PS just curious if I had terrible GCSES like not much better then 5 C grades better but not a lot better and bad A levels previously below 3 Bs with medicore university degree and was sitting 3 a levels in maths again and resound to working my ass off for it, what odds would you give me of getting into Cambridge or what odds would you accept?
    OK, so this is just my personal opinion, but I'm going to be honest: I think the previous degree is a big issue. I obviously don't have the experience with 100s of students that admissions tutors have, but I think you have to "thread a pretty fine needle" between "He's already done a degree and he didn't do very well" and "He's already done a degree and done well so it would be a waste for him to go back to the start of another undergrad degree". (It would also depend what the previous degree was).

    For maths, I don't think the GCSEs and previous A-levels are necessarily that big an issue, but the overall amount of time you've had that could reasonably be considered "studying towards A-levels" definitely is. (in other words, if you've spent 2 years doing A-levels, 3 years doing a maths-related degree, and then spent another year retaking the A-levels, then you've basically taken 6 years to get to the same point most applicants will have managed in 2 years. Since most people find the workload at Cambridge a big shock after A-levels, I think there's no escaping that this will cause a lot of concern.

    On a similar note, if I'm going to be honest, if you're having to "work your ass off" for the A-levels, that's not a terribly good sign. STEP is a lot more work than A-levels. Not like 50% more, it's several times more work, IMHO.

    That said, I've got no idea how to estimate a probability for this. Do you have an offer or are you planning on applying next year? In the latter case I would absolutely be sounding out colleges now on how they feel about your circumstances.

    Edit: As far as which STEP course - yeah, looks a different one from the one I found by googling.
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    (Original post by DFranklin)
    I'd say it's not so much a question of memorizing it, more doing question after question until it's lodged in your brain. You don't have to know all the formulas (I don't remember all the trig integrals, nor the details of the trig factor formulas), but you need to know them well enough to know "OK, I know I this will simplify if I use a factor formula", or "OK, I know if I can manipulate this into sec x + sec^2 x then those are both things I can integrate using the formula book".

    You don't get "deep" understanding of maths topics unless you use them a lot. For a lot of people (it was true for me), C3 and C4 are the first places this really starts biting you. It doesn't take great understanding to be able to get through A-level questions, but it takes a lot more work to be able to use the techniques as needed in other questions. This doesn't mean "Oh, no, I'm doomed at STEP!". But it probably does mean you'll start realising "Damn, I really need to practice these topics".

    OK, so this is just my personal opinion, but I'm going to be honest: I think the previous degree is a big issue. I obviously don't have the experience with 100s of students that admissions tutors have, but I think you have to "thread a pretty fine needle" between "He's already done a degree and he didn't do very well" and "He's already done a degree and done well so it would be a waste for him to go back to the start of another undergrad degree". (It would also depend what the previous degree was).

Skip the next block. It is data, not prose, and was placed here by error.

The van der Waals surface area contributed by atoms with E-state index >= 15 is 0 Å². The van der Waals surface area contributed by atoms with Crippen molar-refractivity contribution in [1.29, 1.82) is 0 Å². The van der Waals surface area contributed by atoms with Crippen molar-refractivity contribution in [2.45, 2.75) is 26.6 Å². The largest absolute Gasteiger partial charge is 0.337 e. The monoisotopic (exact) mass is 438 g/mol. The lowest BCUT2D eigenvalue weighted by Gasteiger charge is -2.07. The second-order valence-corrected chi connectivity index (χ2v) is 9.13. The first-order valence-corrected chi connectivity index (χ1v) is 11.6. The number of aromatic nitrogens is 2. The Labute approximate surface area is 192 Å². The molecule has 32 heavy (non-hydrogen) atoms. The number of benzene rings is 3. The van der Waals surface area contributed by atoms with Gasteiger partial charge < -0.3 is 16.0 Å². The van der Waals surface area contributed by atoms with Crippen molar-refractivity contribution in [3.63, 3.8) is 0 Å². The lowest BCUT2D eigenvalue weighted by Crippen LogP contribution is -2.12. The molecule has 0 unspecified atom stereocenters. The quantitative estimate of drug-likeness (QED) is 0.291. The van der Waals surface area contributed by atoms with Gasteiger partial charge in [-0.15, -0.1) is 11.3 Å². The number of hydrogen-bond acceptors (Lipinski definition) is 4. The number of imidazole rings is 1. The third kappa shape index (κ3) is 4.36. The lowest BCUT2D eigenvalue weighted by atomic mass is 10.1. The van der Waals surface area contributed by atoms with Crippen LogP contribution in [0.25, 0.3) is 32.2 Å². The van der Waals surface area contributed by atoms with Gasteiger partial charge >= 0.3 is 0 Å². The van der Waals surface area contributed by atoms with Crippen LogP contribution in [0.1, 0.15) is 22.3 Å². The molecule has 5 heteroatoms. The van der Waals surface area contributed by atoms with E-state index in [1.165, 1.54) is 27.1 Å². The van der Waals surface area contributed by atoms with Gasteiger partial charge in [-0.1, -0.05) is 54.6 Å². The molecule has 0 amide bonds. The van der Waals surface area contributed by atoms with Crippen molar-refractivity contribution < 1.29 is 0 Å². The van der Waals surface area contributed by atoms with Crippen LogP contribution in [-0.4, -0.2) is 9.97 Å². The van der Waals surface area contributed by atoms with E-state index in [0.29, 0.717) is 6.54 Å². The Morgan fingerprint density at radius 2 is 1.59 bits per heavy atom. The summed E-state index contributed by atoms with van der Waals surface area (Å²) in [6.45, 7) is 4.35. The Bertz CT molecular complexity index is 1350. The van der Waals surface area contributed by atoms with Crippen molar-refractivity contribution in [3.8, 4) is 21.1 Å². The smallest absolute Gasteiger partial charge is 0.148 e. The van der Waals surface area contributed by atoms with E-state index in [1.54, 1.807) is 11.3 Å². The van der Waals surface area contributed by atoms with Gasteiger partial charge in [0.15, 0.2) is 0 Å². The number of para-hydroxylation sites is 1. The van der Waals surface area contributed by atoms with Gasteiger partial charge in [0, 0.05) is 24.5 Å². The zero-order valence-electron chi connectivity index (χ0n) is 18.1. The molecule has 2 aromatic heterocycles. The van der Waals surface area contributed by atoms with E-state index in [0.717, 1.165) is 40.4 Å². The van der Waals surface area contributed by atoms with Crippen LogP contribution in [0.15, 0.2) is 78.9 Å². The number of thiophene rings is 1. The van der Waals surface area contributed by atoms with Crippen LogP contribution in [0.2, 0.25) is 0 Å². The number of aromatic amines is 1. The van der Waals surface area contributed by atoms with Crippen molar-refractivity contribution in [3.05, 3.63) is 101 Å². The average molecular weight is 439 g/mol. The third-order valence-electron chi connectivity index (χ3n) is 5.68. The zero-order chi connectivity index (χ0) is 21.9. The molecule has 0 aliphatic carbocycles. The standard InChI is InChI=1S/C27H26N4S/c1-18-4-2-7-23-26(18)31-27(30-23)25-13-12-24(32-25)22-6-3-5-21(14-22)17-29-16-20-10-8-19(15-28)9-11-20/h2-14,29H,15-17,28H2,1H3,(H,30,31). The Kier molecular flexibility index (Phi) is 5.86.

For maths, I don't think the GCSEs and previous A-levels are necessarily that big an issue, but the overall amount of time you've had that could reasonably be considered "studying towards A-levels" definitely is. (in other words, if you've spent 2 years doing A-levels, 3 years doing a maths-related degree, and then spent another year retaking the A-levels, then you've basically taken 6 years to get to the same point most applicants will have managed in 2 years. Since most people find the workload at Cambridge a big shock after A-levels, I think there's no escaping that this will cause a lot of concern.

    On a similar note, if I'm going to be honest, if you're having to "work your ass off" for the A-levels, that's not a terribly good sign. STEP is a lot more work than A-levels. Not like 50% more, it's several times more work, IMHO.

    That said, I've got no idea how to estimate a probability for this. Do you have an offer or are you planning on applying next year? In the latter case I would absolutely be sounding out colleges now on how they feel about your circumstances.
    I got a 2:1 Just scraped it, from a mediocre polytechnic. it was in accountancy but I find accountancy boring and like maths I regret doing this degree. If they just accept the 2:1 at face value I might be okay. However I fear they would burrow into this and ask for modular breakdowns. at which point my scores look bad. I have never done Maths A levels before so I am not retaking A levels per say in the sense of repeating ones I did poor in previously. I am doing new A levels from scratch,.

    Bookies offered me 25/1.

    I will be applying next year with grades for better or for worse. Obviously If I get poor grades I wont apply to Cambridge its why I was hoping steps could help me stand out.

    How do you mean sounding out colleges? I don't like contacting people with hypothetical eg emailing colleges etc. Should I get grades of A*A maths further maths and 2 2 in steps or better I will email colleges this is on the weaker side obviously but its the min grades I can get at which I will even consider applying.